Observe the serenity of this creature with outstretched wings floating over the thinnest tendrils of vines. This to me showcases the perfection of the Asian aesthetic.  Restrained, graceful, polished.


I adore the subtle simplicity achieved with appliqué. These wings appear to float on air. The interest in this design relies on the variety of handwork from  appliqué to embroidery to cutwork.  The depths and shades achieved illustrate how white on white can spring to life under the tutelage of a skilled hand.


“He said that we belonged together because he was born a flower and I was born a butterfly and that flowers and butterflies need each other for survival.”


Gemma Malley, The Declaration


Here the artist allowed the wings to break free and flutter.   In Japan, geishas carried special “butterfly” handkerchiefs which contained a small hole directly beneath the wings of a delicate organdy butterfly. The tiny winged creature was tacked to the hankie with the finest of thread. When dangled in a summer breeze, the wind would pass through the hole, and flutter the butterfly’s wings, enabling the lady to draw attention to herself, while retaining her silent and subtle demeanor – flirting at its finest!


The cutwork and net lace on this handkerchief create a border bold yet simultaneously soft.


Reduced to a simple graphic, the image appears elegant, but not fussy. It’s the perfect accoutrement for a bride who wants to convey classic clean lines with just a soupçon of romance.


Tradition has it a bride should carry something old, something new, something borrowed, something blue, and a sixpence in her shoe…  The following handkerchiefs contain a touch of  blue and would certainly be cherished by any traditionalist or sentimental bride-to-be.


This one is particularly fun and youthful.   Simply charming.


What other creature starts life crawling at the slowest pace and transforms into a winged wonder that can migrate up to 3000 miles?  Who among us hasn’t wished at least once in our lives to have the power to take flight?  Because of its gift of metamorphosis,  the butterfly has accrued many legends across cultures and centuries.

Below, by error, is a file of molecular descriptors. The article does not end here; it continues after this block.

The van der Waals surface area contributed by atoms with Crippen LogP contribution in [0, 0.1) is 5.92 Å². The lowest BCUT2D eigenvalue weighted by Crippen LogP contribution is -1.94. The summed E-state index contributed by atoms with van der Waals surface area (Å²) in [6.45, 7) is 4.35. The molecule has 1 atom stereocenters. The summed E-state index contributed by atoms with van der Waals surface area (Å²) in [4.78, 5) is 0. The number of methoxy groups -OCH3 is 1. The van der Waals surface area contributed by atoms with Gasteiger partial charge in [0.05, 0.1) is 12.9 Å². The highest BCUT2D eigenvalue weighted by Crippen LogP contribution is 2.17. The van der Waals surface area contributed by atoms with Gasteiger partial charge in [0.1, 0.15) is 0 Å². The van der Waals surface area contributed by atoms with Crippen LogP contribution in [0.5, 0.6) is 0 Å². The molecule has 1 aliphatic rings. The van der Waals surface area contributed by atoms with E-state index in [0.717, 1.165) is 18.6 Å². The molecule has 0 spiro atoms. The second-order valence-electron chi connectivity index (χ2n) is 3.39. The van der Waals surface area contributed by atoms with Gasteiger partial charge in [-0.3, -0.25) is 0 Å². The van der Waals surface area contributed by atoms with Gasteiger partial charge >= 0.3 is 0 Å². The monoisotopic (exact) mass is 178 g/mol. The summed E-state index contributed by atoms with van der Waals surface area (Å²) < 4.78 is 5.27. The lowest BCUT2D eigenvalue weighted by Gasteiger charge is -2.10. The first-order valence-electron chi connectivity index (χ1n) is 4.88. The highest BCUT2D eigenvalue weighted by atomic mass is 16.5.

The ancient Greek word for butterfly means “soul.”  In Japan, too, a butterfly was considered the personification of a person’s soul.  One superstition says if a butterfly enters your home and perches, the person you most love is coming to see you.   Butterfly Lovers is a famous Chinese folktale, and in their culture, two butterflies flying together symbolize love.

In some Native American tribes, butterflies have the power to carry your wishes skyward to the gods.  Many cultures believe the butterfly to be a messenger from the spirit world.  White butterflies symbolize good luck. I f one lands on your shoulder, it has come to bring you comfort.

If a white butterfly visits you at an important moment in your life, it may represent a guardian spirit helping you along life’s path.  What better symbol then, to carry on your wedding day?  To believe that in some small way, all those in heaven who love you are with you and sending their support and love.

This glass butterfly proves color is unnecessary when you’re basic nature is already spectacular.


  1. 2-18-2017

    I would Love to go to a handkerchief ‘convention’ where attendees bring some of theirs and lectures are given about a wide variety of topics relating to hankies. Do such events occur? Lauren

    • 2-19-2017

      I have heard of quilting conventions which include handkerchief quilts, but I’m unaware of any conventions focusing strictly on handkerchiefs. Readers, please do chime in and let us know!

Leave a Comment

Your email address will not be published. Required fields are marked *